with some increase in forward speed is expected over the next day or
so, followed by a turn toward the north Tuesday night. A faster
northward to north-northeastward motion is forecast on Wednesday. On
the forecast track, the center of Zeta will move over the northern
Yucatan Peninsula later today or tonight, move over the southern
Gulf of Mexico on Tuesday, and approach the northern Gulf Coast in 
the watch area on Wednesday.

Maximum sustained winds are near 80 mph (130 km/h) with higher 
gusts.  Some additional strengthening is possible before Zeta makes
landfall in the Yucatan Peninsula.  Some weakening is likely while
Zeta moves over the Yucatan Peninsula late tonight and early
Tuesday.  Zeta is forecast to strengthen again when it moves over
the southern Gulf of Mexico later on Tuesday and be at or near 
hurricane strength when it approaches the northern Gulf Coast on 
Wednesday. 

Hurricane-force winds extend outward up to 25 miles (35 km) from the
center and tropical-storm-force winds extend outward up to 115 miles
(185 km).
 

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The cloud pattern of Zeta became better organized today, with deep convection forming over and around the center and some banding features developing.  The Air Force Reserve Hurricane Hunters recently found surface winds to near 70 kt over the inner 
northeastern quadrant of the circulation and a central pressure of around 981 mb, signifying that the system had become a hurricane. Given the increased organization over very warm waters, some additional strengthening is possible before the center crosses the east coast of the Yucatan Peninsula this evening.  Some weakening 
should occur while Zeta interacts with land tonight and early Tuesday.  Once the center moves into the southern Gulf of Mexico tomorrow, atmospheric and oceanic conditions are conducive for some re-strengthening.  When Zeta moves over the northern Gulf of Mexico later on Wednesday, cooler shelf waters and some increase in southwesterly shear should halt the intensification process, with some weakening possible by the time the center reaches the northern Gulf Coast, but Zeta is still expected to be at or near hurricane intensity at landfall. The NHC intensity forecast is similar to the previous one and is near or above the model consensus.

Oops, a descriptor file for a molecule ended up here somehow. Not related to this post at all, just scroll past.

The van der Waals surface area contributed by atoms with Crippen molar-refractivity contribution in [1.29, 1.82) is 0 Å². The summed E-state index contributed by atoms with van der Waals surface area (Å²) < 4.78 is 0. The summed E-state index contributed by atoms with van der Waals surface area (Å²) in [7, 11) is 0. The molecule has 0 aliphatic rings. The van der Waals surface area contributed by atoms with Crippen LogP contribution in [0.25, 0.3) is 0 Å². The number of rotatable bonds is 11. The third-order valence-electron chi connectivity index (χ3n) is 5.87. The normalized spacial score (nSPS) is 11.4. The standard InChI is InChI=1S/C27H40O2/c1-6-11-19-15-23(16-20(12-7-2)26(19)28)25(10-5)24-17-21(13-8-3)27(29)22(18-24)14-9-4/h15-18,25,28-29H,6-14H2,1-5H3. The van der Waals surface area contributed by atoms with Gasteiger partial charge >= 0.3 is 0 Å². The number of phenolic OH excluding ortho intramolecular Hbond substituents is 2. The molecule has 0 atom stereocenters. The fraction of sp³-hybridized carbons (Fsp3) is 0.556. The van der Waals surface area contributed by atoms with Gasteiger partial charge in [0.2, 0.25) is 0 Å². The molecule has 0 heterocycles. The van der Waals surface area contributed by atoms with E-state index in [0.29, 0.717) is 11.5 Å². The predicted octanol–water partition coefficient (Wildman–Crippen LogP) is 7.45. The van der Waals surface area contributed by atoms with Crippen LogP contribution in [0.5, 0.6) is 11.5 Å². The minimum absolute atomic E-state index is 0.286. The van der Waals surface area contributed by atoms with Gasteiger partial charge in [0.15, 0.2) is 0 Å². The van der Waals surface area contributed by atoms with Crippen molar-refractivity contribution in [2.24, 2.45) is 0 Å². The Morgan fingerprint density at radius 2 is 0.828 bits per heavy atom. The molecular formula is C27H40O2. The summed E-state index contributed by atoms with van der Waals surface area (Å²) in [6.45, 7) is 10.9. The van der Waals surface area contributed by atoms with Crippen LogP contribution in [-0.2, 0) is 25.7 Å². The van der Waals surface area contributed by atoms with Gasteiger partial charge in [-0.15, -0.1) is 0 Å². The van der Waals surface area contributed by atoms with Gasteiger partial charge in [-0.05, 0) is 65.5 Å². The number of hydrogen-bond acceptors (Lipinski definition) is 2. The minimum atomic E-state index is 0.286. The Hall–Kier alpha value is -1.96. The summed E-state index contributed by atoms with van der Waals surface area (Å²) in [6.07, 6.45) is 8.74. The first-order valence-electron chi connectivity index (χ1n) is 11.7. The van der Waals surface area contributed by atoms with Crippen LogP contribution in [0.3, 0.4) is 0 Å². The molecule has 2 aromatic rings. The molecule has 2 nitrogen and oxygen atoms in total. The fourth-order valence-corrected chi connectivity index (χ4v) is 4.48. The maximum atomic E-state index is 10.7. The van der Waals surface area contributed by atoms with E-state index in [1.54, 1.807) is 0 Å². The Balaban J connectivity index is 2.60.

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Tuesday morning update:

Zeta has been downgraded to a tropical storm but should restrengthen to a hurricane within the next 24 hrs. 

At 400 AM CDT (0900 UTC), the center of Tropical Storm Zeta was 
located over the northern Yucatan Peninsula near latitude 21.0 
North, longitude 88.4 West. Zeta is moving toward the northwest near 
14 mph (22 km/h), and this general motion is forecast to continue 
today.  Zeta should turn toward the north tonight, and a faster 
northward to north-northeastward motion is expected on Wednesday.  
On the forecast track, the center of Zeta will move over the 
southern Gulf of Mexico later this morning, and over the central 
Gulf of Mexico tonight.  Zeta is forecast to approach the northern 
Gulf Coast on Wednesday, and make landfall within the hurricane 
warning area late Wednesday or Wednesday night. 

Maximum sustained winds have decreased to near 70 mph (110 km/h) 
with higher gusts.  Zeta is forecast to re-strengthen when it moves 
over the southern Gulf of Mexico later this morning, and become a 
hurricane again later today.  Zeta is forecast to be at or near 
hurricane strength when it approaches the northern Gulf Coast late 
Wednesday.

Tropical-storm-force winds extend outward up to 140 miles (220 km)
from the center.

The estimated minimum central pressure is 984 mb (29.06 inches).

 

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Remnants of Zeta will cause problems for Kentucky starting late Wednesday evening. A possible 2-4 inches of rain could fall. Most of Kentucky could see some flash flooding. It appears portions of Northern Kentucky and most of Southern Ohio has the best potential to see some flash flooding. A possible 4-6 inches is forecast for those areas.

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Tuesday evening update:

Zeta should move over warm waters and through a moist, low-shear environment through tomorrow morning, so strengthening is anticipated, and the cyclone is likely to regain hurricane intensity within the next 6-12 hours. The NHC intensity forecast is on the high side of the model guidance suite. Zeta is expected to interact with a frontal zone and become an extratropical cyclone as it approaches the eastern United States in a couple of days. After moving off the U.S. east coast, the system is forecast to become absorbed by the same frontal system.